When I realized you could break things apart and measure them independently, it changed my outlook on life. I was using this communication tool throughout the day with Emily and slowly adapted it to work for me.

One of the first changes I made was to stretch the scale to 10 points. This helps me more clearly define each number.  Next, I just started putting all my emotions on a scale to see where I was getting overwhelmed.

Amazingly, I could finally make sense of all of the ups and downs in my brain.

What I learned

There are three things that really affect my mood. All three of these are interconnected.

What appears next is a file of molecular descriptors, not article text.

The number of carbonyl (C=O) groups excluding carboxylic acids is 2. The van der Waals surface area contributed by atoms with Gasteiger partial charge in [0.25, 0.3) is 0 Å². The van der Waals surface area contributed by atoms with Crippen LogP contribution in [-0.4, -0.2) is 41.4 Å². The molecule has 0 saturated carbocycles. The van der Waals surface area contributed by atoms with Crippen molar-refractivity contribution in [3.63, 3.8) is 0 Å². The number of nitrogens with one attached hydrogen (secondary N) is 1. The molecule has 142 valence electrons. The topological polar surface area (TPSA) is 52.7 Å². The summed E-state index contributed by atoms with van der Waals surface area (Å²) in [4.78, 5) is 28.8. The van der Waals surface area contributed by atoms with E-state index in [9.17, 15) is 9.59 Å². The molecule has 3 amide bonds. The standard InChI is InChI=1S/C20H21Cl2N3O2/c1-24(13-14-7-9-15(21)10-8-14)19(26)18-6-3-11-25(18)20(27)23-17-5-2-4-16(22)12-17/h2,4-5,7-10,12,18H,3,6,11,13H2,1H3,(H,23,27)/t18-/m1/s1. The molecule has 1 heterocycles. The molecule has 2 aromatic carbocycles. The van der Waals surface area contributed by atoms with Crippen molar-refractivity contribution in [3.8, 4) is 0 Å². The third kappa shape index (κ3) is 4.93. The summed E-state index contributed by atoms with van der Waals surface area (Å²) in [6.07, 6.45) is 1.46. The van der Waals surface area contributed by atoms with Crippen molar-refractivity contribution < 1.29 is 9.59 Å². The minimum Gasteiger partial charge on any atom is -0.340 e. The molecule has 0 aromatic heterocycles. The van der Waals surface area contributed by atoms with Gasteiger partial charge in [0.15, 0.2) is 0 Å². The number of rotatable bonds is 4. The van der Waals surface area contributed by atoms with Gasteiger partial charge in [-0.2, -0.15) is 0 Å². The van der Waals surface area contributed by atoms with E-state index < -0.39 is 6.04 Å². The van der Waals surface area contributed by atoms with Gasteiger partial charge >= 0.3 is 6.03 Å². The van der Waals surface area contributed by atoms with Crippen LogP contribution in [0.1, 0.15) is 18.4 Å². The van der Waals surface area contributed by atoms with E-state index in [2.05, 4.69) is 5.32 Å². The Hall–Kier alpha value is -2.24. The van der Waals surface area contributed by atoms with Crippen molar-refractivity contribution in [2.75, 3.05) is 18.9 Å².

1. Anxiety
  2. Depression
  3. Routine

I f any one of these three things is out of adjustment it will affect all three.  Even though I can not control how these things will affect me on a day to day, I can plan for how I will react.

Instead of believing every day is bad I now know there are many variations in a day that can be affected by the internal and external stimulus. Having some knowledge where my day will fall on a 10 point scale helps me adjust my expectations and prepare myself for the day.

In a future post, I will talk more about this scale and what different number days mean to my routines.

 

Please feel free to comment or ask any questions you might have.

 

Also, enjoy my video where I talk a little more about this concept. It is the first one of a series I am planning on living with Mental Illness.

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Isaiah 55-11